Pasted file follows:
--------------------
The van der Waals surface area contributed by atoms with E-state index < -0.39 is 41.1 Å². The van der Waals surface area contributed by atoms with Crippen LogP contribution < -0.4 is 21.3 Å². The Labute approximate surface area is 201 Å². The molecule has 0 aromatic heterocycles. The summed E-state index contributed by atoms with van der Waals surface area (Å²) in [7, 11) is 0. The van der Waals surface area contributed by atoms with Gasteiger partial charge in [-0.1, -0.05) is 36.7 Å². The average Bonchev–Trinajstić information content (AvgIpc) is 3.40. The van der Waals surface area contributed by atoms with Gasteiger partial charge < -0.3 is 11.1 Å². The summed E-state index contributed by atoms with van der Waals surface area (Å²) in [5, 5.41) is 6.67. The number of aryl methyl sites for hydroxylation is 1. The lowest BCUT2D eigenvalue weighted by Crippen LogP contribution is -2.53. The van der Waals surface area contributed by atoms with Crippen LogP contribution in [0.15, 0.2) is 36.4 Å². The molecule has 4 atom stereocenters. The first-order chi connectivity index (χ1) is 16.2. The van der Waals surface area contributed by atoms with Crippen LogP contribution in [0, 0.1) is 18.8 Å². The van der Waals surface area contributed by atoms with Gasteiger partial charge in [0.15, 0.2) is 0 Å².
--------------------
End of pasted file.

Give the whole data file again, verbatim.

The van der Waals surface area contributed by atoms with E-state index < -0.39 is 41.1 Å². The van der Waals surface area contributed by atoms with Crippen LogP contribution < -0.4 is 21.3 Å². The Labute approximate surface area is 201 Å². The molecule has 0 aromatic heterocycles. The summed E-state index contributed by atoms with van der Waals surface area (Å²) in [7, 11) is 0. The van der Waals surface area contributed by atoms with Gasteiger partial charge in [-0.1, -0.05) is 36.7 Å². The average Bonchev–Trinajstić information content (AvgIpc) is 3.40. The van der Waals surface area contributed by atoms with Gasteiger partial charge < -0.3 is 11.1 Å². The summed E-state index contributed by atoms with van der Waals surface area (Å²) in [5, 5.41) is 6.67. The number of aryl methyl sites for hydroxylation is 1. The lowest BCUT2D eigenvalue weighted by Crippen LogP contribution is -2.53. The van der Waals surface area contributed by atoms with Crippen LogP contribution in [0.15, 0.2) is 36.4 Å². The molecule has 4 atom stereocenters. The first-order chi connectivity index (χ1) is 16.2. The van der Waals surface area contributed by atoms with Crippen LogP contribution in [0, 0.1) is 18.8 Å². The van der Waals surface area contributed by atoms with Gasteiger partial charge in [0.15, 0.2) is 0 Å².